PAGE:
That is why the Government should stop repeating this nonsense that it will somehow compromise their education to remunerate them during their training. It should remove the burden of fees from them. It would actually allow us to recruit and retain these student nurses and stop them flooding out of the country when we desperately need them to stay and work in our health service.

KPMG is taking €4.6 million from the Debenhams liquidation pot. It is taking this money to pay itself, and to pay for lawyers - in some cases for court actions taken against workers - for security, leases and warehouses where it has stored the goods that it smuggled out in the dead of night in order to cheat the picketing workers. If the Government had intervened after 50 days, as opposed to 250 days, it would have saved the vast bulk of this expenditure. In my opinion, that money should have been used to top up the workers' redundancy.

Does the Taoiseach accept that it was a serious mistake on the part of the Government not to have a serious intervention at a far earlier stage? Does he accept that those moneys could have been saved if that had been done? Even at this late stage, the €3 million that has been set aside for upskilling and training, not the most appropriate for many of the workers who are already in training and some already at the very end of their working careers, should be put directly in to top up the redundancies, as the shop stewards have demanded and asked for.

I thank Deputy McDonald for raising the case of Shane O'Farrell and I reinforce her message to the Taoiseach. On several occasions, the Taoiseach met Shane's parents, Lucia and Jim, who are among the most inspirational people one could meet. They are now facing their tenth Christmas without their beloved son, Shane. As Deputy McDonald said, they have been seeking justice for Shane and for the wrongs perpetrated on their family to be addressed. The previous Government announced a scoping inquiry, which has been subject to several delays. The most recent information is that the retired judge intends to complete his report by, I believe, 21 January.

On behalf of my neighbours, the O'Farrell family, and the wider community in Carrickmacross, I ask the Taoiseach to liaise with the Minister for Justice to ensure that the outcome of the scoping exercise is published and completed by that date in January so that we can move on to the implementation of the resolution of the Dáil and Seanad for a full public inquiry into the circumstances surrounding Shane O'Farrell's death.

We will constructively engage with the Labour Party legislation which is designed to deal with the issue of dual pricing. I pay tribute to the Central Bank for its report which did not pull any punches. It is not acceptable for the insurance companies to conduct their affairs in this manner. We will constructively engage with the Labour Party on its legislation and on the customer service dimension and the necessity of public utilities to give optimal service to customers along with transparency in everything they do.

Regarding the case of Shane O'Farrell, I have met Lucia, Jim and the entire family on a number of occasions. I pay tribute to Deputy John McGuinness, who has been with the family on their long journey, and Deputies Brendan Smith and Niamh Smyth, along with the other Deputies in the House who have raised these issues consistently. I have been in touch with the Minister for Justice and I am anxious that the scoping inquiry be brought to a conclusion as quickly as possible, so that we can then take a decision regarding an inquiry in the context of the output of the scoping inquiry, its analysis and recommendations and whatever additional information and guidance it will provide us with.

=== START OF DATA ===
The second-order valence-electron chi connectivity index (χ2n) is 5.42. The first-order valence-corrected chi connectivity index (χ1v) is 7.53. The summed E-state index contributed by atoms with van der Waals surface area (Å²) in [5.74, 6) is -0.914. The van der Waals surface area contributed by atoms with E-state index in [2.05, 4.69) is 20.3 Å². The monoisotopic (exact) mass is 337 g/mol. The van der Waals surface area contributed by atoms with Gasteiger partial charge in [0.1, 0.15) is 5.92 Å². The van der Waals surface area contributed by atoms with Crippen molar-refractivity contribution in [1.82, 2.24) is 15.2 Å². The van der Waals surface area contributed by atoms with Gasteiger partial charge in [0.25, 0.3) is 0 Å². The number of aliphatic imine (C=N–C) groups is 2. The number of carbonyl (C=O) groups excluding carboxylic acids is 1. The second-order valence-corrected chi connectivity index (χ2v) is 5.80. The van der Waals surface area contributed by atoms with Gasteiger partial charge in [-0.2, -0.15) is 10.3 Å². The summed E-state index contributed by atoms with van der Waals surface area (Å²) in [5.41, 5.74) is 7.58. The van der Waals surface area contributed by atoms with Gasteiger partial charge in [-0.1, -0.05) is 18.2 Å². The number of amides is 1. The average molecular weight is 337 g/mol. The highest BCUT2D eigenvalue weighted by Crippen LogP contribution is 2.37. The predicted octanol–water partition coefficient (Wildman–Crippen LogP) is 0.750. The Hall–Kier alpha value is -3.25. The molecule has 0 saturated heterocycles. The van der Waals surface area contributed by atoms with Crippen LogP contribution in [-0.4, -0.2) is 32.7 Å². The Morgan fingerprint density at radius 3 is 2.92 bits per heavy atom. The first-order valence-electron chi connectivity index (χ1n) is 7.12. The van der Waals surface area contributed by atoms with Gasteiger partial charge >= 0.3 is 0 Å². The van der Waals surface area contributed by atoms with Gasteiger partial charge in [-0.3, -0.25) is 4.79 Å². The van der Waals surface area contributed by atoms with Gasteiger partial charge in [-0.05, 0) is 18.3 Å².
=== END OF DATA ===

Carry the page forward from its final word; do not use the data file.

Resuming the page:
On the points made by Deputy Boyd Barrett regarding vulture funds, he will have seen that I did not get a chance earlier to respond because my time was short. I will engage with the relevant Ministers on that issue. Any behaviour of a nature which deprives other people of their rights is unacceptable. I will pursue that issue in respect of the legal framework governing the management of estates and complexes to ensure that people's rights are not transgressed and that there is no exploitation of any loopholes in a ruthless and inhumane manner.

On the point made by Deputy Barry, liquidations happen, unfortunately, and liquidators get appointed. They work within the law and sometimes within the framework of the High Court. Governments cannot intervene legally in how a liquidator might undertake its business. In this case, the Government did not wait for 250 days, as the Deputy implied. The Government has taken an interest in this case from the beginning. We have always been very clear though that there are, unfortunately, legal constraints in respect of, for example, the liquidation process itself, and the Revenue having to fulfil its legal frameworks in getting its revenue back from all employers. The Department of Social Protection must do likewise to ensure the Social Insurance Fund is properly funded. There are no easy ways to circumvent those laws. It is dishonest and disingenuous to suggest that there are because there are not.

The Government provides statutory redundancy in all situations where private employers fall down, whether it is a liquidation or whatever the circumstances. The Government, therefore, has actually stepped up the plate here. It is extraordinary and probably a feat of the propagandistic strengths of the Deputies that they have created the impression that the Government has not done anything. It is actually the opposite. It is the private sector which has failed here. The State, through statutory redundancy, put forward €13 million for the workers-----

Taking it out of the-----.

-----which underpins the importance of such social provision, both in terms of our legislation and funding.